Judith Zobrzynski, the Real Clear Arts blogger at ArtsJournal, has some real clear artistic differences with Boston Museum of Fine Arts director Malcolm Rogers.
The MFA’s Misguided New European Art Gallery
Not every new gallery or exhibition is automatically or immediately reviewed. Yet I expected some reaction by the Boston media to the newly refurbished and rehung Koch Gallery at the Museum of Fine Arts in Boston, which was unveiled on Saturday.
Why? This was the first (I believe) gallery that Malcolm Rogers, MFA’s director, has specifically taken charge of since he named himself “acting” director of the Art of Europe there late last year, after the former chair of Art of Europe, George Shackelford, announced his departure to the Kimbell Art Museum in Ft. Worth, Tex.
The MFA is calling this gallery its “Great Hall,” harking back to the castles built in Europe in the Middle Ages. This biggest, most impressive room in the museum seems tailor-made for billionaire William Koch, its namesake. Not aligned with his conservative brothers David and Charles Koch, Bill Koch is a bit of a renegade — he gives to both parties — and Rogers has been courting him for years, even giving his eclectic collection an exhibition in 2005. It was controversial. At the time, the Boston Globe said the 100 objects on display ranged from “antique firearms to French Impressionist paintings and 20th-century sculptures,” plus of course his two (in)famous “racing sailboats, their masts rising 125 feet in the air — nearly twice the height of the MFA’s roof.” Few people applauded.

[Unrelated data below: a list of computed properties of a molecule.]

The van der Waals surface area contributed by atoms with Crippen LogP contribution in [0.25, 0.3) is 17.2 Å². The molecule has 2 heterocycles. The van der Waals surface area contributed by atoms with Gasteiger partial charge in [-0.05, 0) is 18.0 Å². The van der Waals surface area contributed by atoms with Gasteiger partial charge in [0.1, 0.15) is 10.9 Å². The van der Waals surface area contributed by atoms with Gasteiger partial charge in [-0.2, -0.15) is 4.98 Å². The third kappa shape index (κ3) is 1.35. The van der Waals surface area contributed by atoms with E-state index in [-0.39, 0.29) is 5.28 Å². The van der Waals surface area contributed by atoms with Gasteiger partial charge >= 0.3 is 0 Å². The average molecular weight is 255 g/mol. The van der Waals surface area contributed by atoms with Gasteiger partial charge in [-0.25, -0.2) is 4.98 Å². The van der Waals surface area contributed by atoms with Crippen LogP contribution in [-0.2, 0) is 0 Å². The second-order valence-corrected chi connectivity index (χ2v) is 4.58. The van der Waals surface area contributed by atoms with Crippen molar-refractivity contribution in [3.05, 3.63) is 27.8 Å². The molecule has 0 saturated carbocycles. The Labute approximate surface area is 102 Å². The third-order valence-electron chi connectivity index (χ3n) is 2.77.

In the last few years, the MFA’s installations have been less controversial: not everyone loves the new Art of the Americas wing or the Linde Family wing for contemporary art, but they are defensible.
But now, with the Koch gallery, Rogers seems to be returning to his strategy of being iconoclastic to stir things up, despite the fact that he told me in 2010 that ”I don’t feel the need to be controversial anymore, but I want to do new things,” which I used in an article for the Wall Street Journal.
Paging Sebastian Smee. Paging Boston Globe art critic Sebastian Smee.
So, you’ve got art chops. Have you been? What’d’ya think?